Summer '08 Edition
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New state guidelines help schools deal with students’ food allergies
By Rita Molloy, R.N.
Imagine that you are enjoying a meal with your toddler. You are introducing new foods, watching your child enjoying new sensations and exploring your child’s tastes. But you notice something peculiar. After just a lick from a spoon used to spread peanut butter on a bagel, that angelic face begins to swell. Your child coughs and develops hives. The eyes water and the nose begins to run. You realize you are witnessing the start of an anaphylactic reaction – an allergic reaction that can be life-threatening.
That swollen face belonged to my son Matt. That event changed eating in my family forever. Every morsel he ingested became subject to scrutiny.
Food accounts for approximately 90 percent of allergic reactions. An estimated 5 to 6 percent of the pediatric population has had an occurrence of a food allergy, and the incidence is increasing rapidly. The most common foods that students are allergic to include peanuts, fish, shellfish, tree nuts (i.e., walnuts, cashews, pecans, etc.), eggs, milk, soy and wheat. Any food can trigger a reaction, as well as substances such as venom from insect stings, exposure to latex and medications.
There is no cure for food allergies, so avoidance is essential to keeping these individuals safe. When children with food allergies come to school, much responsibility falls on the school nurse.
What can your school district do to deal with students’ food allergies? As both the mother of an allergic child and president of the New York State Association of School Nurses, I have some suggestions:
• All allergic students should have a plan of care developed to provide for their safety in the school environment. A policy should be in place to prevent exposures and to respond to emergencies if they occur.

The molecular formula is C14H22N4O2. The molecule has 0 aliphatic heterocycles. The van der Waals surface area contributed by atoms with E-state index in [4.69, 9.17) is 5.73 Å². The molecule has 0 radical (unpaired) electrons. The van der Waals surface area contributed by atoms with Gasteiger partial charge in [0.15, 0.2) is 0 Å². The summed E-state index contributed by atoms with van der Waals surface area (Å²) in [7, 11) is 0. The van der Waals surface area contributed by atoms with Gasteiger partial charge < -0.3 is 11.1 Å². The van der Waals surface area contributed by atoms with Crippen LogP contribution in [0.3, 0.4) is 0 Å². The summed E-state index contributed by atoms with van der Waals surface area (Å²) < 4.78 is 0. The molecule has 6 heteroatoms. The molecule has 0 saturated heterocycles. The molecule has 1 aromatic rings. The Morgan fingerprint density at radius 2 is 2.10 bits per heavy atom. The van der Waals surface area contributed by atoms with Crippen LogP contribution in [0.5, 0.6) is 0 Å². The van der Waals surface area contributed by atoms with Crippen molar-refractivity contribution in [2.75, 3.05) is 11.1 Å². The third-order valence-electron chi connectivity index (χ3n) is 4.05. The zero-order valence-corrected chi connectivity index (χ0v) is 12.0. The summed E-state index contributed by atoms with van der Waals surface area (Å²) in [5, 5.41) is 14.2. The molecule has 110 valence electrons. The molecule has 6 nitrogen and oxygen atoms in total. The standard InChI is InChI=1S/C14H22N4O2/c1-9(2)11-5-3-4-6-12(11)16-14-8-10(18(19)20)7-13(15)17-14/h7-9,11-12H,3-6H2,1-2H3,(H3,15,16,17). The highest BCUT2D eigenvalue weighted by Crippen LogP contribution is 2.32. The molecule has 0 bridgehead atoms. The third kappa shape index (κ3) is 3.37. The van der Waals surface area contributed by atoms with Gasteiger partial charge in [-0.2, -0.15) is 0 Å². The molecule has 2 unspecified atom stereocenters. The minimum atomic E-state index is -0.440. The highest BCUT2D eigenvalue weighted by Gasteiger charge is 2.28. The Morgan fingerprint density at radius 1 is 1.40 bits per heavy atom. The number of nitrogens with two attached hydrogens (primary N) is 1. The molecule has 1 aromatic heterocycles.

• School districts need to plan not only for students with known allergies, but also those who may experience their first symptoms in school. Standing non-patient specific orders for epinephrine can be written by your school medical director for your school nurse to give in the event of a new onset anaphylactic response, providing a safer environment for all.
• A team approach is necessary to promote an optimal learning environment for those at risk for allergic response. Time should be allotted for the school nurse to train staff, and to prepare student-specific plans of care. It is optimal to have a school nurse (a Registered Professional Nurse) available to assess these students. A Section 504 Plan can be considered to address the need for accommodations that might need to be made for these students.
h_life_threatening_allergies.pdf. I am pleased to have reviewed and given input to this document, which was developed in response to Public Health Law 2500-H*2- Anaphylactic Policy for School Districts, the text of which can be found in the guidance document.
While I was discussing this article with my son Matt, now 22, I asked him what message he would like me to deliver to school board members about his school experiences as a person living with food allergies. He said he wanted you to know that in school he endured threats by other students to expose him to peanuts. He felt the teachers and administrators treated these comments like jokes, but he considered them a form of harassment and bullying. He said the response he got from adults made him feel less willing to report further incidents.
School board members have the responsibility to ensure that students feel protected and secure in the school setting. I hope that sharing my experiences with you will help you to be sensitive to the far-reaching impact felt by those who live with life threatening allergies as you create and adopt policies for your schools. Together, as a school community, we can make a difference for all students.
Rita Molloy is president of the New York State Association of School Nurses. She will lead an educational seminar on food allergies at NYSSBA’s Annual Convention in New York City
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